It can be easy for audiences adoringly saturating themselves in Legendary’s MonsterVerse to forget all about Toho Studios’ ongoing age of Godzilla movies. Which is a shame, because the latest offering, Takashi Yamazaki’s Godzilla Minus One, is something to savour. The 33rd Godzilla film, and the 5th of the franchise’s Reiwa era, is beyond doubt the best Godzilla movie since Ishirō Honda’s seminal first almost 70 years ago. With Minus One explicitly celebrating Godzilla’s anniversary, it is a fitting a tribute to one of the biggest movie icons in the world. 

At the end of World War Two, kamikaze pilot Kōichi Shikishima (Ryunosuke Kamiki) returns back to his family home in Tokyo only to find that it has been destroyed and his parents have been killed. Given that he is a kamikaze pilot however, returning home was never part of the mission plan, and he is chastised by those around him for not following through on his wartime duty. Along with his found family of Noriko Ōishi (Minami Hamabe) and the rescued child Akiko (Sae Nagatani), Shikishima tries to rebuild his life while grappling with survivor’s guilt. This is interrupted by Godzilla, who Shikishima had also confronted two years earlier in the creature’s infancy. Godzilla decides to devastate Tokyo just as the city has put the ravages of war behind it. Shikishima then joins a crew of private citizens who plan to destroy Godzilla once and for all.

Courtesy of Anime Ltd

Minus One is a Godzilla movie first and foremost, but it is also an emotionally charged look at the morals of war, failure, and the value of individual life. While Honda’s Godzilla has been read as a statement about Japanese collective trauma, Minus One channels its ethical exploration mostly through one character – Shikishima, who feels responsible for the death of others as well as thinking that he does not deserve to live.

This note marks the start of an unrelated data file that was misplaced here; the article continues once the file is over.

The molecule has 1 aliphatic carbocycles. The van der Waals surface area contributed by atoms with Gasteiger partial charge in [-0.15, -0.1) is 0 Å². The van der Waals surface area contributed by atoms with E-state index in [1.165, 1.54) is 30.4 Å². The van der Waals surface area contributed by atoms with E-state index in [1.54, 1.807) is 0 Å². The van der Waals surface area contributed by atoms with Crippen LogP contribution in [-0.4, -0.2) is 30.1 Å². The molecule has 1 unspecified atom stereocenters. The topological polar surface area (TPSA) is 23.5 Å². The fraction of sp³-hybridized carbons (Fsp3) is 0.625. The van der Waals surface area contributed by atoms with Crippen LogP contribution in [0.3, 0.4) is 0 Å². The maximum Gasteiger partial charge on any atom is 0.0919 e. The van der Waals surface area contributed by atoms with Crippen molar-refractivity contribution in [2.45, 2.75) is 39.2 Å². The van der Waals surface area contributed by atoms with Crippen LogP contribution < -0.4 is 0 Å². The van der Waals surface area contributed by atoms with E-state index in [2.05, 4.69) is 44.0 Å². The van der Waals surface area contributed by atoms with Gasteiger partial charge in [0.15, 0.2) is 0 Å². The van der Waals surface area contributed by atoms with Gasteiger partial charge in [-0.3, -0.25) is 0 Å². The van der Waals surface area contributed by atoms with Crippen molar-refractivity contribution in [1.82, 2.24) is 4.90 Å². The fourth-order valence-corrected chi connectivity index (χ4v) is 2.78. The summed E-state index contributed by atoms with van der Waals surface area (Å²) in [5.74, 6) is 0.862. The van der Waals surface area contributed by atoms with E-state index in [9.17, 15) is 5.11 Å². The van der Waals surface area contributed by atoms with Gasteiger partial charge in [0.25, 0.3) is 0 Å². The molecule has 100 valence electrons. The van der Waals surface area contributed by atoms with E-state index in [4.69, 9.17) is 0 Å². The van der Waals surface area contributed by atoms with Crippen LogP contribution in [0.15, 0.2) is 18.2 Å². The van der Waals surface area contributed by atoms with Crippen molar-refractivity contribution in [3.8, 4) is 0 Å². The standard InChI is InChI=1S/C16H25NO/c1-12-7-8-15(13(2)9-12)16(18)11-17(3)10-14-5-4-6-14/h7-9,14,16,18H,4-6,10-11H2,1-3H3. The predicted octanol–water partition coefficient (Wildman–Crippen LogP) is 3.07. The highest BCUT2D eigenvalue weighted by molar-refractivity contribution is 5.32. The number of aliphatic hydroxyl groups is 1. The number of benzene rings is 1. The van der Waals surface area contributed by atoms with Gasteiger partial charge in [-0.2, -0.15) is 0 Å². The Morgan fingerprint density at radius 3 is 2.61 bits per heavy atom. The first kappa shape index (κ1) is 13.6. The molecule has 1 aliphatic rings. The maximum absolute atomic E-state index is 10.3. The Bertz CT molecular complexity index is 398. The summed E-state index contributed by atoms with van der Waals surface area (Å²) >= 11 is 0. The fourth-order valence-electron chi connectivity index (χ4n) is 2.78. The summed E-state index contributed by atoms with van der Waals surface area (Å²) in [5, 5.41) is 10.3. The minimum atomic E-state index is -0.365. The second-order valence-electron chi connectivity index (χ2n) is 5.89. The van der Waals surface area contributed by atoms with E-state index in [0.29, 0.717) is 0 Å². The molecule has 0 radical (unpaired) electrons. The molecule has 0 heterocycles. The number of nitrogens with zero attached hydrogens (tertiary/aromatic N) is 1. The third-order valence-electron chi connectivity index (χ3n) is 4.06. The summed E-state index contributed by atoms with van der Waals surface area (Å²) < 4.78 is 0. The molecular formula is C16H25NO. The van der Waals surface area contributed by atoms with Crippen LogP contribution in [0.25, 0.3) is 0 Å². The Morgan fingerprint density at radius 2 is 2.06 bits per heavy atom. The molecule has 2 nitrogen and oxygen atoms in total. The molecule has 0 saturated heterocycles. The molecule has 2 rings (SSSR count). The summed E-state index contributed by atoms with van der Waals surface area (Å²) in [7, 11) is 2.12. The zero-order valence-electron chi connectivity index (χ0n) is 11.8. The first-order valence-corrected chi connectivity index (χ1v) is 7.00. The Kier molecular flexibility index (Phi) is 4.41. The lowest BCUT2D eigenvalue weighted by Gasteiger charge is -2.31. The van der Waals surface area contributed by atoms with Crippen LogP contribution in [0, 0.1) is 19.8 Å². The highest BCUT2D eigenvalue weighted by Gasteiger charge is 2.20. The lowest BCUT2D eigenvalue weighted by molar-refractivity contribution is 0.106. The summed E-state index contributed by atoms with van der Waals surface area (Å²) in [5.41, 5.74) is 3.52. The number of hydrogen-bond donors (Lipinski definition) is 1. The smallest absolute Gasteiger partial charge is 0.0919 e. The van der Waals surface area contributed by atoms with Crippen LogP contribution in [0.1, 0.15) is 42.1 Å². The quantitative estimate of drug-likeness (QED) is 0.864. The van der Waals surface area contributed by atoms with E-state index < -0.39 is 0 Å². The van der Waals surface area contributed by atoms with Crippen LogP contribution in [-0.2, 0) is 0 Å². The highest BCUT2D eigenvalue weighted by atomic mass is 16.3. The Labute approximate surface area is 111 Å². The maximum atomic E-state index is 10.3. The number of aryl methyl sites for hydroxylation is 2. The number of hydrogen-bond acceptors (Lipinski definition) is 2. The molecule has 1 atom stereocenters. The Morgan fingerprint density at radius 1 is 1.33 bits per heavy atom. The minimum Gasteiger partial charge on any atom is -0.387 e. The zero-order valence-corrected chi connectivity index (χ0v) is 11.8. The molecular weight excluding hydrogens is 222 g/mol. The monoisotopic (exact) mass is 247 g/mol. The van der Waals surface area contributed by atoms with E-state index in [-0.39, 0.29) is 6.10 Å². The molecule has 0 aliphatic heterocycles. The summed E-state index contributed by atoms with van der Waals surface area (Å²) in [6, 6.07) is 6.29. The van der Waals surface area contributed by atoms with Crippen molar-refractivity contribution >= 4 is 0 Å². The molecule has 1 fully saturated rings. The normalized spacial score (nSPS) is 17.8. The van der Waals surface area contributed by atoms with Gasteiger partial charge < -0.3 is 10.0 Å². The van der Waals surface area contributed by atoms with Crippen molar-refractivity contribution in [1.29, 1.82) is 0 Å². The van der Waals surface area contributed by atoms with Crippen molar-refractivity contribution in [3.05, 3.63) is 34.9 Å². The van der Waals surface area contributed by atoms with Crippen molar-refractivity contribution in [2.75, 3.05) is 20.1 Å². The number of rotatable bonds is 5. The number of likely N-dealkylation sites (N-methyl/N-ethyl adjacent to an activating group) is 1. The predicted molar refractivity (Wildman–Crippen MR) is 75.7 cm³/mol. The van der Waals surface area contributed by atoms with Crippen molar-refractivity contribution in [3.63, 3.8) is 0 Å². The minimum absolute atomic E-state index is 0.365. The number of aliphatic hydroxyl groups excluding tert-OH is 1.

Godzilla is more than a harbinger of death; he is the very symbol of Shikishima’s perceived failure and shortcomings. You genuinely believe that he has it out for this big lizard without it feeling needlessly silly or unmerited. This personal struggle lends itself to an incredibly tense finale where Shikishima’s ultimate intentions are unclear, while also proving that sticking a massive radioactive monster in your film is no excuse to litter it with shallow human characters. Kamiki’s performance as the former pilot deserves a lot of praise; he wears the pain, guilt, and devastation at all times to help you become intimately enveloped in his struggle. 

A drama about a kamikaze pilot’s survivor’s guilt would likely make for a solid drama in and of itself, but as already mentioned this is a Godzilla movie through and through. And the big man has rarely looked so good, with different eras of the character seemingly combining into one monstrous wonder. Yamazaki lingers on Godzilla’s devastation and powers as an unstoppable force of nature, evoking wartime and apocalyptic imagery to make this one of the truly terrifying incarnations of the creature. 

Courtesy of Anime Ltd

Such is the detail put into his design and the atmosphere of dread he creates just by existing, he feels frighteningly real. A lot has been said online about the quality of the visual effects given the remarkably low budget (even if Japanese labour laws explain a large part of this). Yamazaki, who is also in charge of the film’s VFX, makes the most of what he can offer with some breathtaking set pieces. Godzilla’s rampage through Ginza is especially immersive, the camera almost never pulling back to wide shots so that you feel endlessly caught up in the unspeakable destruction. 

Minus One strikes a remarkable balance between sombre and epic, with just a pinch of preposterousness to hark back to the cult favourites of the late 20th century. The storyline deliberately evokes some of the original 1954 film’s elements, concreting the sense that Yamazaki’s triumph is more than worthy of the name. Few kaiju movies seem capable of giving you gargantuan thrills while ensuring that there is a deeply affecting, political, and human core to the story. Godzilla Minus One is a welcome lesson on how to do exactly that.

Godzilla Minus One is out in UK cinemas now.